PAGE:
• successfully complete specific tasks (e.g. have a valid Blue Card);
    • have a space to socialise with others within the programs;
    • start to develop their sense of professional identity as a teacher;
    • identify information about learners, courses etc at program level.
  2. Professional Experience: All aspects of organising and supporting the placement of pre-service teachers on Professional Experience.
  3. Know thy students: Have some idea about how and what are students are doing during semester in our own courses and beyond, and be able to respond appropriately based on  what we know.
  4. Learning and teaching: Like most university e-learning our courses do not include widespread effective use of digital technology to amplify and transform student learning (not at all surprising if we’re using generic tools).
  5. Standards, portfolios and outcomes: Understand how well our students and the students learning maps against the APSTs.
  6. Program and course development: Plan and manage the development of the proposed new programs and the raft of new courses those programs will require. Support the on-going evolution and management of those courses. For example, being able to see and query due dates or other details across the program.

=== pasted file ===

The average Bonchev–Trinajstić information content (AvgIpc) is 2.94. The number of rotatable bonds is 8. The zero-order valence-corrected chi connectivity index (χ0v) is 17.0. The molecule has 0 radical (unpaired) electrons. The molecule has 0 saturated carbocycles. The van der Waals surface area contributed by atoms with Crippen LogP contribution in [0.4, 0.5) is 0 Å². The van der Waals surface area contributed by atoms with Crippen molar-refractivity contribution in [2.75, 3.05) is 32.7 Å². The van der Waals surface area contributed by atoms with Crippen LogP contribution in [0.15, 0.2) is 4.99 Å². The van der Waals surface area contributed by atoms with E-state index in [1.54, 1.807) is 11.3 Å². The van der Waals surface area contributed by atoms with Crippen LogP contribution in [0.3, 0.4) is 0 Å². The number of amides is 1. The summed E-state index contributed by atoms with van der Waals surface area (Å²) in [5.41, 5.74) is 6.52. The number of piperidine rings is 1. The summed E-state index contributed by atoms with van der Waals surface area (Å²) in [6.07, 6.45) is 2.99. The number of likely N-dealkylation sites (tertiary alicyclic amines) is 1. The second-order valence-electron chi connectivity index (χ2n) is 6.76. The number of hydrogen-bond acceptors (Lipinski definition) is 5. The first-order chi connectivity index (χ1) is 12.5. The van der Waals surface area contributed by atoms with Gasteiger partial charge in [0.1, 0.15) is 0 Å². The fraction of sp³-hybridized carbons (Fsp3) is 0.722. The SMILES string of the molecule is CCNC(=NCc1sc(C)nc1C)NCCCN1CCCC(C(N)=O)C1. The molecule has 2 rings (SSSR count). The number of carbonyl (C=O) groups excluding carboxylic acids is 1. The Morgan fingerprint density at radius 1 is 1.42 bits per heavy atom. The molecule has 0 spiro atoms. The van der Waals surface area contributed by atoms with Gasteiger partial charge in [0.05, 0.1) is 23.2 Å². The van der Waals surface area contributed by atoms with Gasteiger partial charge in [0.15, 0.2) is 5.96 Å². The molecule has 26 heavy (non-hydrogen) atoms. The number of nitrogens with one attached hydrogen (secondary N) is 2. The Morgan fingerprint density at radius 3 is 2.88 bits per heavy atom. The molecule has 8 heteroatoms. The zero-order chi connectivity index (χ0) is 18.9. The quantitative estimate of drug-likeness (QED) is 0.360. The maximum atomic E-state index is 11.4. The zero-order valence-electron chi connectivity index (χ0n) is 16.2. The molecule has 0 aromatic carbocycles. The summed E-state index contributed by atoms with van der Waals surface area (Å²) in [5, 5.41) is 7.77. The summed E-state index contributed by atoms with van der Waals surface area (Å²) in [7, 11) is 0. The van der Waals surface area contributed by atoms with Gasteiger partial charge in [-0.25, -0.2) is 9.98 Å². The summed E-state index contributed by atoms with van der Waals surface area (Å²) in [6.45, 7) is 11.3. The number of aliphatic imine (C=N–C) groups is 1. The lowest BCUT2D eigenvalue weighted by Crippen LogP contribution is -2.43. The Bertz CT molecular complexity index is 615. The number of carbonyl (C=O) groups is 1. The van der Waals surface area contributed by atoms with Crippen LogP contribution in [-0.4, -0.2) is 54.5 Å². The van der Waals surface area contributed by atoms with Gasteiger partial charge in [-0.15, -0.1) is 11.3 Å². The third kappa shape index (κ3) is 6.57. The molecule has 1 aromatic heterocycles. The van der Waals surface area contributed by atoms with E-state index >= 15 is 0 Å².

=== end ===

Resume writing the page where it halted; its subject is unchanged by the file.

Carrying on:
7. Teacher specific activities: Teachers (and thus our pre-service teachers) have to develop and demonstrate capabilities around teacher specific activities (e.g. lesson and unit planning). Increasingly these activities should (but generally aren’t) actively supported by digital technologies (a Word template for lesson planning is not active support by digital technologies).

Below there are some initial suggestions about how each of the above might be addressed.

How we might support these activities

Important: The addition of digital technology will not magically help make these activities easier. It’s only when the digital technology is integrated effectively into how we do things, that the magic will happen. Achieving that goal is not easy. The following are not magic silver bullets.

There are three broad strategies that can be used

  1. Make use of existing organisational processes and technologies and push them further.
    e.g. the ICT Technology Demonstrators project, digging deeper into the capabilities of Moodle for learning and teaching.
  2. Complement, workaround, or replace existing organisational processes and technologies.
    e.g. existing use of cloud-based technologies (Google docs etc) and other forms of digital technology modification. (Jones, Albion & Heffernan, 2016).
  3. Explore how and if digital technologies used by teachers, related organisations, and beyond can be leveraged.